Ultimate 3D Skeleton
||(Win95/98/2000 Only!) (Jewel Case) (3DSKELPJ)
85 from Family PC
Freakin' Awesome from MacAddict
Everything You Want to Know About the
Human Skeleton in 3D
It's truly the interactive journey of a lifetime. Take a 3D
virtual tour beneath your skin and examine the wonders of your own skeleton.
Fascinating state-of-the-art multimedia technology allows you to take a
close-up look at every bone in the human body as well as observe every part of
the skeleton in motion. The level of detail is comprehensive enough for
high-school students, yet easy enough for all the family to understand for
casual curiosity. After exploring this fun and fascinating trip through the
human skeleton, you'll be sure to know what the doctor is talking about the
next time you stub the distal phalanx of your big toe.
From femur to fibula, maxilla to metatarsals, the human
skeleton is one of the body's most amazing structures. Over 200 individual
bones make up the human skeleton including the 26 delicate vertebrae that fit
intricately together to form your backbone. Whether for completing school
assignments of satisfying a simple fascination with the world beneath your
skin. The Ultimate 3D Skeleton gives you accurate, professionally
researched information in a dramatic and compelling state-of-the-art 3D visual
Informative Text. Find out essential facts such as the
length and use of each bone as well as hear correct medical pronunciation. The
authoritative text has been developed by vertebrate experts at the University
3D Skeleton Shot. Take a 3D tour of our fascinating
skeletal system, examine every bone from any angle and view movies showing how
each bone enables us to walk, run, and even swim.
3D Imaging. Features technologically advanced 3D
imaging generated from CT (Computerized Tomography) X-Ray data. All models
displayed are reconstructed from scans of an actual human skeleton.
Navigation Buttons and Movie Mode. Easy-to-use
navigation buttons and movie mode feature allow you to examine bones from any
angle, even as a 3D animation.
Quiz Feature. Quiz feature test your knowledge of every
bone in the human body.
95/98/2000, 486DX 33MHz, 4Mb (8Mb recommended), 640x480 pixels, 256 colors,
double-speed CD-ROM drive, 10Mb hard drive space, 8 bit sound card,
loudspeakers or headphones, mouse.
Family PC, October 1996
"If you still believe that the head bone is connected to the
neck bone, this in-depth journey through the human skeletal system will set you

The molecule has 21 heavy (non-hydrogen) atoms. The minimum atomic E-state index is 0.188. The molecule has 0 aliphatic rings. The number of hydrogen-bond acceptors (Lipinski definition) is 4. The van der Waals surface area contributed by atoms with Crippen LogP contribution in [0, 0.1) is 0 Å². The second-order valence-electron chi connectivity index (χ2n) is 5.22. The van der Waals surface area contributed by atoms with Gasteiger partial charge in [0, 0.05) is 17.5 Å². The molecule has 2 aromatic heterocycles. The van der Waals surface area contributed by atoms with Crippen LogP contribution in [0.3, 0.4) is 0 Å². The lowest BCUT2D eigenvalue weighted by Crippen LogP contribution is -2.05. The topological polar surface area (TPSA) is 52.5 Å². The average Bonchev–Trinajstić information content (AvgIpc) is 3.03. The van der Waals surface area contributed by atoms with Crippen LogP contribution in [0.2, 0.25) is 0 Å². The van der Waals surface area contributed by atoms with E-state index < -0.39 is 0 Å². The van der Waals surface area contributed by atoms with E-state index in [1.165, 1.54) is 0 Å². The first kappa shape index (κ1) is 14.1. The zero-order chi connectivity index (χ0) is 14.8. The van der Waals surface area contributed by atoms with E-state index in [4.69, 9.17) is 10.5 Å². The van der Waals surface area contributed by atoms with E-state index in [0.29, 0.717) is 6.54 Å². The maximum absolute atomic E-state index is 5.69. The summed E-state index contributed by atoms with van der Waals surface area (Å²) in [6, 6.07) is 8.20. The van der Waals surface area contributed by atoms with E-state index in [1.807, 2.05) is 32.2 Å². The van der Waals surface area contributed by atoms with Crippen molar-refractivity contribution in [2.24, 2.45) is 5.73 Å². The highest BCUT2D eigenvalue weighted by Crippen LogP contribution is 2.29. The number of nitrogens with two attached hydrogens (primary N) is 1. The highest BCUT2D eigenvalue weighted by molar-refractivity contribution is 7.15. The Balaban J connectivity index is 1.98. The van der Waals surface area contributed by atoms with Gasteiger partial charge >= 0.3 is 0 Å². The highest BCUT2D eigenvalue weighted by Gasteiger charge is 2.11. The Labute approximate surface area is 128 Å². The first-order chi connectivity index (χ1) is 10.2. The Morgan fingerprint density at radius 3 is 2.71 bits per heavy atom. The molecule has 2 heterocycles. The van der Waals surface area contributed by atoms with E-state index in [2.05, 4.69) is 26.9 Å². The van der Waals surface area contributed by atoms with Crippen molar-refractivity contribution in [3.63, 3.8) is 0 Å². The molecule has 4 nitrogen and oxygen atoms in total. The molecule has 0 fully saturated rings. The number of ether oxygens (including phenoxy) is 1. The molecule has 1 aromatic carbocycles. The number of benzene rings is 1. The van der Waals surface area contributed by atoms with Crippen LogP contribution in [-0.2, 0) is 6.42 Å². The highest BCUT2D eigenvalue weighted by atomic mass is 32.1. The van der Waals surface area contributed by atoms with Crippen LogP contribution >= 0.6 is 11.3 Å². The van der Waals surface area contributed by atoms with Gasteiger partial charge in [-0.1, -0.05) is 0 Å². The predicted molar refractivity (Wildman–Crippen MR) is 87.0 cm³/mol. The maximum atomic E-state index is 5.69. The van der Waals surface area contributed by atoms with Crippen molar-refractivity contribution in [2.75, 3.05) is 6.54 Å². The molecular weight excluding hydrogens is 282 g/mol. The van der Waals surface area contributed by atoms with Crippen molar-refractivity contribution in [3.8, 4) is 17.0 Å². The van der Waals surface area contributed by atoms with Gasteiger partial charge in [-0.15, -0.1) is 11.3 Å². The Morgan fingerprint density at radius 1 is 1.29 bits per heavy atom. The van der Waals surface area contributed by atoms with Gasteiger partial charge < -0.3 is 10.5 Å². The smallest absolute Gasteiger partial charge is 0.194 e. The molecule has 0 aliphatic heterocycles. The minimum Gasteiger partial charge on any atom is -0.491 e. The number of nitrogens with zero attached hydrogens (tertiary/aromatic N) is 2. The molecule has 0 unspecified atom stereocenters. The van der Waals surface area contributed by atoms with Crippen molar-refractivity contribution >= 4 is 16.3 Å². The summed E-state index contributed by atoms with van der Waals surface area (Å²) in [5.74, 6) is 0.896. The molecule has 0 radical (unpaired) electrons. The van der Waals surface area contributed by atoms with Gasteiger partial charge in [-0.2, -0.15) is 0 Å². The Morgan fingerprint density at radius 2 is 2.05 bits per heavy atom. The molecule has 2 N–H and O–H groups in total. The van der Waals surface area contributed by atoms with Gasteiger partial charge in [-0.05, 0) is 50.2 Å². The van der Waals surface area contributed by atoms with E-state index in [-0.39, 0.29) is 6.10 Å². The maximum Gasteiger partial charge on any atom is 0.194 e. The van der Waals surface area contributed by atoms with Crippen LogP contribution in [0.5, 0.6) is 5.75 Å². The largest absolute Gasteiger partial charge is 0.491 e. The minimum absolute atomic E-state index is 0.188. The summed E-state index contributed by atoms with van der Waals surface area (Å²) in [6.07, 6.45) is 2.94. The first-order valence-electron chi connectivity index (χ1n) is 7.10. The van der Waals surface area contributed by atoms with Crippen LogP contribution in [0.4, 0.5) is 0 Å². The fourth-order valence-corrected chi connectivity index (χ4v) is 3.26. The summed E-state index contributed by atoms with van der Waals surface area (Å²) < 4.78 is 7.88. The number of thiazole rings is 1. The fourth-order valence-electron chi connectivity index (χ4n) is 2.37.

straight. Like all DK Multimedia titles, the CD-ROM features beautiful
illustrations, a friendly interface, and brief but informative text. It also
includes detailed 3-D illustrations of all 206 bones in the human body, which
you can rotate and view from any angle. You move through the program by either
clicking on a small rendition of a skeleton or through an index that lists all
the bones in the human body. And if you're struggling with all that Latin, the
program will pronounce the name of each bone for you.
"The Ultimate 3D Skeleton also contains a directory of
'amazing facts' (the hand's lunate bone, for example, acquired its name because
of its crescent-moon shape), as well as a quiz based on the program's contents.
One gripe about the quiz was that the questions range from the
super-challenging (the bones of the hand) to the simple (the hip joint). Still,
the quiz may prove useful as a study aid.
"This program is not designed for younger kids - while it's
easy to use, it is not particularly attention-grabbing, and the graphics appear
a bit cramped within the view screen. But for serious anatomy students or those
who want to go further than their general human anatomy program can take them,
the Ultimate 3D Skeleton fits the niche."
MacAddict, November 1996
"In this highly focused bone dig, you can stare at, flip
around, rotate, and print out every ossified ounce of matter that matters.
Click anywhere on the skeleton at the side of your screen for a close-up view
of a bone. Once the bone is in your sights you can opt for different views or
twirl it around in movie mode."
"DK used multimedia technology to its best with this disc: a
book on the subject be a decent reference, but this disc makes standard text
seem like a bunch of old bones."
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